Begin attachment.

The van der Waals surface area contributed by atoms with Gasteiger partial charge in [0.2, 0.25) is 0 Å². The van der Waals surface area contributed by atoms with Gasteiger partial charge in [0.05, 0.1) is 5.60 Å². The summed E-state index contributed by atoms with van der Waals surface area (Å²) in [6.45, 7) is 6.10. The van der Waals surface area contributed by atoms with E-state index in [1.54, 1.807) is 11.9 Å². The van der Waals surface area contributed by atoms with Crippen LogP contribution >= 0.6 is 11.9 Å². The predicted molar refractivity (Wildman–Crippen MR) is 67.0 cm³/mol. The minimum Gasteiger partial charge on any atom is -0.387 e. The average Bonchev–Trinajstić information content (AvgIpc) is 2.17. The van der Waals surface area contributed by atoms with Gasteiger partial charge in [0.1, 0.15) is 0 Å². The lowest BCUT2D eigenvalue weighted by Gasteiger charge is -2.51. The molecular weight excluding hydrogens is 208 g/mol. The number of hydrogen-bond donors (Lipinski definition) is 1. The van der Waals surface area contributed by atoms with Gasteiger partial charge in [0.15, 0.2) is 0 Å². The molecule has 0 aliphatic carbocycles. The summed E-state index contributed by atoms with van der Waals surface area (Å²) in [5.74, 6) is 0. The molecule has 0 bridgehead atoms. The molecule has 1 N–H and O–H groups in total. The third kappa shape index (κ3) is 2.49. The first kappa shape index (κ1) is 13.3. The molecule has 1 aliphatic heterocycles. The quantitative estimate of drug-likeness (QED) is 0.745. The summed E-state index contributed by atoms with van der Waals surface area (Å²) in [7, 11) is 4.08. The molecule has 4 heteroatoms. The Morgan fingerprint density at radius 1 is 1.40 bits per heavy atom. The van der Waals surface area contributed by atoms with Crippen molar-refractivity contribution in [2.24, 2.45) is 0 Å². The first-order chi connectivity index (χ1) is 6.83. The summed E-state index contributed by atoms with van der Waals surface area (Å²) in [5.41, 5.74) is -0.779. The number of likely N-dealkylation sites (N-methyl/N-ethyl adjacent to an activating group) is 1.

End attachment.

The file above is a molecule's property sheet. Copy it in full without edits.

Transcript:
The van der Waals surface area contributed by atoms with Gasteiger partial charge in [0.2, 0.25) is 0 Å². The van der Waals surface area contributed by atoms with Gasteiger partial charge in [0.05, 0.1) is 5.60 Å². The summed E-state index contributed by atoms with van der Waals surface area (Å²) in [6.45, 7) is 6.10. The van der Waals surface area contributed by atoms with E-state index in [1.54, 1.807) is 11.9 Å². The van der Waals surface area contributed by atoms with Crippen LogP contribution >= 0.6 is 11.9 Å². The predicted molar refractivity (Wildman–Crippen MR) is 67.0 cm³/mol. The minimum Gasteiger partial charge on any atom is -0.387 e. The average Bonchev–Trinajstić information content (AvgIpc) is 2.17. The van der Waals surface area contributed by atoms with Gasteiger partial charge in [0.1, 0.15) is 0 Å². The lowest BCUT2D eigenvalue weighted by Gasteiger charge is -2.51. The molecular weight excluding hydrogens is 208 g/mol. The number of hydrogen-bond donors (Lipinski definition) is 1. The van der Waals surface area contributed by atoms with Gasteiger partial charge in [0.15, 0.2) is 0 Å². The molecule has 0 aliphatic carbocycles. The summed E-state index contributed by atoms with van der Waals surface area (Å²) in [5.74, 6) is 0. The molecule has 0 bridgehead atoms. The molecule has 1 N–H and O–H groups in total. The third kappa shape index (κ3) is 2.49. The first kappa shape index (κ1) is 13.3. The molecule has 1 aliphatic heterocycles. The quantitative estimate of drug-likeness (QED) is 0.745. The summed E-state index contributed by atoms with van der Waals surface area (Å²) in [7, 11) is 4.08. The molecule has 4 heteroatoms. The Morgan fingerprint density at radius 1 is 1.40 bits per heavy atom. The van der Waals surface area contributed by atoms with Crippen molar-refractivity contribution in [2.24, 2.45) is 0 Å². The first-order chi connectivity index (χ1) is 6.83. The summed E-state index contributed by atoms with van der Waals surface area (Å²) in [5.41, 5.74) is -0.779. The number of likely N-dealkylation sites (N-methyl/N-ethyl adjacent to an activating group) is 1.